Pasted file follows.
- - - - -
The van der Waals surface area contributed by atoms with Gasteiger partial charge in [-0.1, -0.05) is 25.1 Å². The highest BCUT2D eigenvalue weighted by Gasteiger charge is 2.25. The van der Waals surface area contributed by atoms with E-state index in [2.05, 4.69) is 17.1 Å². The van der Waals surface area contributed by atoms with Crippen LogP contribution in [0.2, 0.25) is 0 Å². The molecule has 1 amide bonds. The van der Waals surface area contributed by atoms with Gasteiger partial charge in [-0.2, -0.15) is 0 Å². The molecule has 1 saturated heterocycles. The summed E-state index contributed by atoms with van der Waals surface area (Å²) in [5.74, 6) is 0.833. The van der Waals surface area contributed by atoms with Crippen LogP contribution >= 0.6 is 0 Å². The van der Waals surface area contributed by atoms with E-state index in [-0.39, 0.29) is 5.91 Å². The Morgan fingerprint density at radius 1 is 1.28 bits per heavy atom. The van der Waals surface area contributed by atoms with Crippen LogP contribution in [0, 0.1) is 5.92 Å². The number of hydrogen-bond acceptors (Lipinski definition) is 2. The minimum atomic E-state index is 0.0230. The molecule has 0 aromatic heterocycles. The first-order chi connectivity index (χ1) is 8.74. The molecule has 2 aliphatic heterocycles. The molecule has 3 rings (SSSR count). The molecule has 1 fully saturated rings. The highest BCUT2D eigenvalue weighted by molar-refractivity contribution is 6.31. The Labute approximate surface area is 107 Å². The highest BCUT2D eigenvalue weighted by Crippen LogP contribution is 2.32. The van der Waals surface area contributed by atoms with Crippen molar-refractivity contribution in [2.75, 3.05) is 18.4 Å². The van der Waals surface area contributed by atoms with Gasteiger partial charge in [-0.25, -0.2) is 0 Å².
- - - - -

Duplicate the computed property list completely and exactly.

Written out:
The van der Waals surface area contributed by atoms with Gasteiger partial charge in [-0.1, -0.05) is 25.1 Å². The highest BCUT2D eigenvalue weighted by Gasteiger charge is 2.25. The van der Waals surface area contributed by atoms with E-state index in [2.05, 4.69) is 17.1 Å². The van der Waals surface area contributed by atoms with Crippen LogP contribution in [0.2, 0.25) is 0 Å². The molecule has 1 amide bonds. The van der Waals surface area contributed by atoms with Gasteiger partial charge in [-0.2, -0.15) is 0 Å². The molecule has 1 saturated heterocycles. The summed E-state index contributed by atoms with van der Waals surface area (Å²) in [5.74, 6) is 0.833. The van der Waals surface area contributed by atoms with Crippen LogP contribution >= 0.6 is 0 Å². The van der Waals surface area contributed by atoms with E-state index in [-0.39, 0.29) is 5.91 Å². The Morgan fingerprint density at radius 1 is 1.28 bits per heavy atom. The van der Waals surface area contributed by atoms with Crippen LogP contribution in [0, 0.1) is 5.92 Å². The number of hydrogen-bond acceptors (Lipinski definition) is 2. The minimum atomic E-state index is 0.0230. The molecule has 0 aromatic heterocycles. The first-order chi connectivity index (χ1) is 8.74. The molecule has 2 aliphatic heterocycles. The molecule has 3 rings (SSSR count). The molecule has 1 fully saturated rings. The highest BCUT2D eigenvalue weighted by molar-refractivity contribution is 6.31. The Labute approximate surface area is 107 Å². The highest BCUT2D eigenvalue weighted by Crippen LogP contribution is 2.32. The van der Waals surface area contributed by atoms with Crippen molar-refractivity contribution in [2.75, 3.05) is 18.4 Å². The van der Waals surface area contributed by atoms with Gasteiger partial charge in [-0.25, -0.2) is 0 Å².